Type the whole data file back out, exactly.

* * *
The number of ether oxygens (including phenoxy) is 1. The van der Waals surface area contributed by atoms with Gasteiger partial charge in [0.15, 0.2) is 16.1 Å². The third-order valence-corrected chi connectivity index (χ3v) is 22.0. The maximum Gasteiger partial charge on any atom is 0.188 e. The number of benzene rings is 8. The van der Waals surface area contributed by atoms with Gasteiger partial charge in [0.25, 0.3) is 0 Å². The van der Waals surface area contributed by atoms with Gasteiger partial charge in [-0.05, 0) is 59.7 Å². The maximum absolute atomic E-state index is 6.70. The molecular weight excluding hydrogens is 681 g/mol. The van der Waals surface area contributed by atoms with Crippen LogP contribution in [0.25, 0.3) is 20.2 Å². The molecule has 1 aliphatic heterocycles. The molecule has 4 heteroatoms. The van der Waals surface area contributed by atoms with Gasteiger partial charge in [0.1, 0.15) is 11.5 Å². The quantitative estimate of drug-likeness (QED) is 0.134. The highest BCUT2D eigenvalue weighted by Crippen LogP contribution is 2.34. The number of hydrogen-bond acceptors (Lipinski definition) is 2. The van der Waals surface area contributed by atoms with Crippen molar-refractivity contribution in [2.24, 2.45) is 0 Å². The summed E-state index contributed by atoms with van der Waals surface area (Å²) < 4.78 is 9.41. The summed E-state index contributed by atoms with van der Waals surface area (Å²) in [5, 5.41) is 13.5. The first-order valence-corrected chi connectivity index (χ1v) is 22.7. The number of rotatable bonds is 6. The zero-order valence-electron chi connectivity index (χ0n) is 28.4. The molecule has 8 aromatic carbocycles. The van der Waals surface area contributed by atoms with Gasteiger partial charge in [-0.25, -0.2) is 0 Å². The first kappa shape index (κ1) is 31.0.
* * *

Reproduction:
The number of ether oxygens (including phenoxy) is 1. The van der Waals surface area contributed by atoms with Gasteiger partial charge in [0.15, 0.2) is 16.1 Å². The third-order valence-corrected chi connectivity index (χ3v) is 22.0. The maximum Gasteiger partial charge on any atom is 0.188 e. The number of benzene rings is 8. The van der Waals surface area contributed by atoms with Gasteiger partial charge in [0.25, 0.3) is 0 Å². The van der Waals surface area contributed by atoms with Gasteiger partial charge in [-0.05, 0) is 59.7 Å². The maximum absolute atomic E-state index is 6.70. The molecular weight excluding hydrogens is 681 g/mol. The van der Waals surface area contributed by atoms with Crippen LogP contribution in [0.25, 0.3) is 20.2 Å². The molecule has 1 aliphatic heterocycles. The molecule has 4 heteroatoms. The van der Waals surface area contributed by atoms with Gasteiger partial charge in [0.1, 0.15) is 11.5 Å². The quantitative estimate of drug-likeness (QED) is 0.134. The highest BCUT2D eigenvalue weighted by Crippen LogP contribution is 2.34. The number of hydrogen-bond acceptors (Lipinski definition) is 2. The van der Waals surface area contributed by atoms with Crippen molar-refractivity contribution in [2.24, 2.45) is 0 Å². The summed E-state index contributed by atoms with van der Waals surface area (Å²) < 4.78 is 9.41. The summed E-state index contributed by atoms with van der Waals surface area (Å²) in [5, 5.41) is 13.5. The first-order valence-corrected chi connectivity index (χ1v) is 22.7. The number of rotatable bonds is 6. The zero-order valence-electron chi connectivity index (χ0n) is 28.4. The molecule has 8 aromatic carbocycles. The van der Waals surface area contributed by atoms with Gasteiger partial charge in [-0.25, -0.2) is 0 Å². The first kappa shape index (κ1) is 31.0.